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Scarlet Macaws and the Monsoon Meridian

The Chaco Meridian is interpreted by Steve Lekson, Ph.D., as a sacred or religious north-south line connecting Aztec, Chaco and Paquimé cultures. I propose that the route also reflects specific observable climatic phenomena , namely early and late monsoon activity along a line roughly following the continental divide. Using this “natural system” I propose that the numerous major large Anasazi/Paquimé towns arranged roughly along this line are situated to specifically capitalize on the “fixed nitrogen” or fertile rainfall along the continental divide as an agricultural strategy. This adds an environmental element to the religious Aztec/Chaco/Paquimé alignment. I have named this route the Monsoon Meridian and propose further that it constitutes at least part of the trade route followed in the Scarlet Macaw trade.

An abundance of evidence upholds the trade in Scarlet Macaws. Originating in the humid tropical lowlands of southern Mexico , the macaws were transported a minimum of 700 miles up to a total of 1400 miles (Bullock and Cooper 2001? and McKusick 2001). I propose two distinct trips of 300-700 miles each, the first from Mesoamerica to Paquimé, Mimbres Valley or perhaps Chaco , and the second from Mimbres/Paquimé to the northernmost Anasazi/Hohokam regions of Kiet Siel and Wupatki. The trade took place over a 700-year period and provides irrefutable evidence that Oasis America cultures were in intimate contact with Mesoamerica during most of this entire time period.

Scarlet Macaws produce vividly colored red, yellow, and blue feathers, which were and still are used in religious costuming and ceremonies. Yet, Scarlet Macaws require intensive care. They hatch in March and must be removed from the nest at seven weeks of age; they then must be carried in baskets, protected from chilling, and fed chewed hominy, often straight from the keeper’s mouth, every few hours, day and night. They thus become human-imprinted birds, making it difficult to breed adults; it is easier to capture hatchlings.

Given the care requirements, the continual need to capture new birds, and the distance they had to be transported, Scarlet Macaws were perhaps the single most “expensive” acquisition made by Oasis America cultures. The trade continued, however. Of 504 macaws recovered from Paquimé, only 96 were the locally available Military Macaws. By the late 900s, the Scarlet Macaw trade route ran through the Mimbres River Valley to Chaco ’s sphere of influence. Mimbres pottery motifs and the age of skeletal remains suggest that juvenile macaws were brought to the Mimbres sites, raised there for almost a year, and then traded north in time for the spring equinox religious ceremonies on March 21-22. From AD 1150 to about AD 1200, the trade in Scarlet Macaws branched west to the Sinagua area; more Scarlet Macaws (53) were recovered at Wupatki than at any other site north of Mexico . The Scarlet Macaw trade became inactive in about AD 1200 and did not start again until about AD 1275, when the Pueblo Katsina Cult arose. By this time, the Mimbres Villages were vacated and Paquimé had been built. Paquimé specialized in raising juvenile Scarlet Macaws to a marketable size for trade. Osteology indicates that in the early 1300s inhabitants of Point of Pines in east central Arizona traded large Indian domestic turkeys with Paquimé in exchange for Scarlet Macaws (McKusick 2001 and personal interviews with her).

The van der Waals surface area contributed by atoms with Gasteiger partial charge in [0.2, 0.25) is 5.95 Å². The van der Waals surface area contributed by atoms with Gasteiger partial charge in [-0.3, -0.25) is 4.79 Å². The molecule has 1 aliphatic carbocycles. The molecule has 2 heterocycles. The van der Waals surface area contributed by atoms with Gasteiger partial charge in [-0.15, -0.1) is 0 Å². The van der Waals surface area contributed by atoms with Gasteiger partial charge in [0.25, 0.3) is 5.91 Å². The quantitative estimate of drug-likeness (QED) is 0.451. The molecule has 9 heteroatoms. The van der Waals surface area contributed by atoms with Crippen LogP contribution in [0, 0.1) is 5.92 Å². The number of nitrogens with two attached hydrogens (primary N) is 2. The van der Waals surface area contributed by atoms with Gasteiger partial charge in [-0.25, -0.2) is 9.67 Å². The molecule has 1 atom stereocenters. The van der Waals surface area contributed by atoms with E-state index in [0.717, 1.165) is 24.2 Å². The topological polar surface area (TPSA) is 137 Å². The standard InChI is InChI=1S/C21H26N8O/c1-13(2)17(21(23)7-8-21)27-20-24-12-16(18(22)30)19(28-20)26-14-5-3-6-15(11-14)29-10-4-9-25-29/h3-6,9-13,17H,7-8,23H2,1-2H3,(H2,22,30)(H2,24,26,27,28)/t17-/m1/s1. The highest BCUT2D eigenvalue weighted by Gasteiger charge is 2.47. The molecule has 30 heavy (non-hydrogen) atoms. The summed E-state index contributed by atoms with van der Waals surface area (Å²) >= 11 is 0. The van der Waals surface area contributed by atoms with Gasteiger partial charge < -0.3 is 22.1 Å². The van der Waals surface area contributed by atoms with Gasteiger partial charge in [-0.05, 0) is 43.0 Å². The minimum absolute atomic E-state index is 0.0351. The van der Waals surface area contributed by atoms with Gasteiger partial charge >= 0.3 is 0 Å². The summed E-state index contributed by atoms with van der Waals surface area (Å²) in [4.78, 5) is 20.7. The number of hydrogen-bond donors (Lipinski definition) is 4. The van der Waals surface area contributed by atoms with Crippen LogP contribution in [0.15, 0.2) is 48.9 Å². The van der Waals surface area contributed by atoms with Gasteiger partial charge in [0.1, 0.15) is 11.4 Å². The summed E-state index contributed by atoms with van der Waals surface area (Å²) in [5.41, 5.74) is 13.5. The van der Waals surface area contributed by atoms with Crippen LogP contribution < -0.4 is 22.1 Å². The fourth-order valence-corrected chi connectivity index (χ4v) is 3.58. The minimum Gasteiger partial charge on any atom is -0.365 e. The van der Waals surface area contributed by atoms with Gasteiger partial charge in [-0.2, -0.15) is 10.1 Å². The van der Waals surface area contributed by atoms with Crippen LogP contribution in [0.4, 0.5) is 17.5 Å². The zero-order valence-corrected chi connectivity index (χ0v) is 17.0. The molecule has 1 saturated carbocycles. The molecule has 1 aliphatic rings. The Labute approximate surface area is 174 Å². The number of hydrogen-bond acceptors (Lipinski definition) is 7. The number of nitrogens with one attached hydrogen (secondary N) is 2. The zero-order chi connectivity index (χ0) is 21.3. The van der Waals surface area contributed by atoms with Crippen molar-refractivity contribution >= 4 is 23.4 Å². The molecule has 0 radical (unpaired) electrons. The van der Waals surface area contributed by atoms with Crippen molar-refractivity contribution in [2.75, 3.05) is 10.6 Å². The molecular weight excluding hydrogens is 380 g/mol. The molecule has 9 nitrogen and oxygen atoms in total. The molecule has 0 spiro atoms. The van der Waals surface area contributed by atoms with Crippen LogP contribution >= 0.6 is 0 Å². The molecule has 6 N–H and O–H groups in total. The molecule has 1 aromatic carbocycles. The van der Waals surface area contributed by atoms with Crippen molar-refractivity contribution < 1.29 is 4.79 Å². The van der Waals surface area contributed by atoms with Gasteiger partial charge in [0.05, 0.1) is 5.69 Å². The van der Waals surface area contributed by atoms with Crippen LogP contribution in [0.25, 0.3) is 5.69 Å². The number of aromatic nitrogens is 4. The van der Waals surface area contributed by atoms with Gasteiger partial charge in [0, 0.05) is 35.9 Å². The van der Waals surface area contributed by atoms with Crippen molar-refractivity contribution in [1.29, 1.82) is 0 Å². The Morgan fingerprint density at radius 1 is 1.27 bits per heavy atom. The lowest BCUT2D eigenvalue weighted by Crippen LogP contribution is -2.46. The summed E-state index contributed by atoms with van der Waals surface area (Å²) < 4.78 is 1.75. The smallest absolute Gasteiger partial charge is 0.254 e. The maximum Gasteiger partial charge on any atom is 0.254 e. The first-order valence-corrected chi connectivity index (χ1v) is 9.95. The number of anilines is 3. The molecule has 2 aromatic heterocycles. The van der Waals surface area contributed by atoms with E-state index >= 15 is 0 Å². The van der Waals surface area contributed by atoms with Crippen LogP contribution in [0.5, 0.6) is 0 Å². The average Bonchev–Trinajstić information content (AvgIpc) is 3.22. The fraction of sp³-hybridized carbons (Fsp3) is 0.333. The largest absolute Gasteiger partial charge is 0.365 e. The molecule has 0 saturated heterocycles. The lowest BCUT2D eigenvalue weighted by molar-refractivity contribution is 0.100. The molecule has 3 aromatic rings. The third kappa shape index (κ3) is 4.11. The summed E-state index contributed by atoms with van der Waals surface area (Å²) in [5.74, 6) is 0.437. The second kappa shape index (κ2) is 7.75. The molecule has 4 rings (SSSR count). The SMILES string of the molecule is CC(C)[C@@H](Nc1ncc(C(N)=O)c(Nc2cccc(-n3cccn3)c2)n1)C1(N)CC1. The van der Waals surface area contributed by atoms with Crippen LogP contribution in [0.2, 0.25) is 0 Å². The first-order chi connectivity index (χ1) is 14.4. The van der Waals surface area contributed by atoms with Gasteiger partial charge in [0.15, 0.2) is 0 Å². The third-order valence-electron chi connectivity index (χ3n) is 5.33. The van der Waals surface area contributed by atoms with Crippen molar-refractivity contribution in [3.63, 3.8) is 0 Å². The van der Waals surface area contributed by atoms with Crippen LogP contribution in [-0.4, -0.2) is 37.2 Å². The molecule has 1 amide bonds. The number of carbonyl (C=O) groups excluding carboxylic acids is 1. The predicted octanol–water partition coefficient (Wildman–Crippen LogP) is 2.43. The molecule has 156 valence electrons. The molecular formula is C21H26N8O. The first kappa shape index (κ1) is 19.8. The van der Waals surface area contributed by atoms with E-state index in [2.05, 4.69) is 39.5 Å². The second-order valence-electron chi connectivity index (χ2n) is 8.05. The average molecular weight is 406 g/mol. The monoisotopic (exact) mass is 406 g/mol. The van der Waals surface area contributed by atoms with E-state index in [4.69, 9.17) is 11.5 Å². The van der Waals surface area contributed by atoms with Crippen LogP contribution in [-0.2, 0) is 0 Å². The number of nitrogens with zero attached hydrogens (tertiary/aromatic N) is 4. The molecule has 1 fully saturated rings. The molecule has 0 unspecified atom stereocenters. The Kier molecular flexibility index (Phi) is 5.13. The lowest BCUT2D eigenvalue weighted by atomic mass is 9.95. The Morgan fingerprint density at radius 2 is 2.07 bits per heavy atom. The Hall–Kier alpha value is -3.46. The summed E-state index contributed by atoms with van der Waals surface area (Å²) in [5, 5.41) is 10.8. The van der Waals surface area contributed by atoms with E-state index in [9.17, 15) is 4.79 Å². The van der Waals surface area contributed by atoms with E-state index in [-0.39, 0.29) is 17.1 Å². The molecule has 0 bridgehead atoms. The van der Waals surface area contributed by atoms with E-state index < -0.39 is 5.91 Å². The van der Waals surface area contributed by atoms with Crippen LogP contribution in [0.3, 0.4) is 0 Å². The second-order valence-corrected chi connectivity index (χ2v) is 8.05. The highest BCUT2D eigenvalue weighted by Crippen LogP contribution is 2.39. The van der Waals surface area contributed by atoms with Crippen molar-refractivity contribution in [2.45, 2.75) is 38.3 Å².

In my interpretation, the Scarlet Macaw trade, along with the uniform step-fret and other design motifs in ceramics, rock art, and architecture, are clear indications that religious beliefs and practices were shared throughout Oasis America during its 700 year timeframe, including the 250+ years covering the existence of Mesa Verde in the north to Paquimé in the south.

The design of the structures previously interpreted as ceremonial macaw birthing chambers, with their anthropomorphic male “plugs” that fit into round female macaw stones, brings my analysis back to fertility. Though these enclosures have been called macaw nesting boxes, macaws are not likely to breed or nest under the conditions these boxes present. Our alternative suggestion is that the Scarlet Macaws were seen to exit Mother Earth during major religious ceremonies, such as at the spring equinox, and were then lifted by the priest to greet Father Sky. Further, my proposal is that macaw stones were actually water control devices, used as intake/outlet valves in the architectural structures I suggest are sweetwater mulching swamps, rather than ballcourts. In this context, macaw stones have the religious significance of releasing fertile water, thereby completing the rainwater/fertility cycle for the corn crop. Macaw stones show an isomorphic pattering with ballcourt distribution (Whalen and Minnis 1995). However, the actual layout and design of the sweetwater mulching swamp as related to the macaw stone requires further study for full understanding.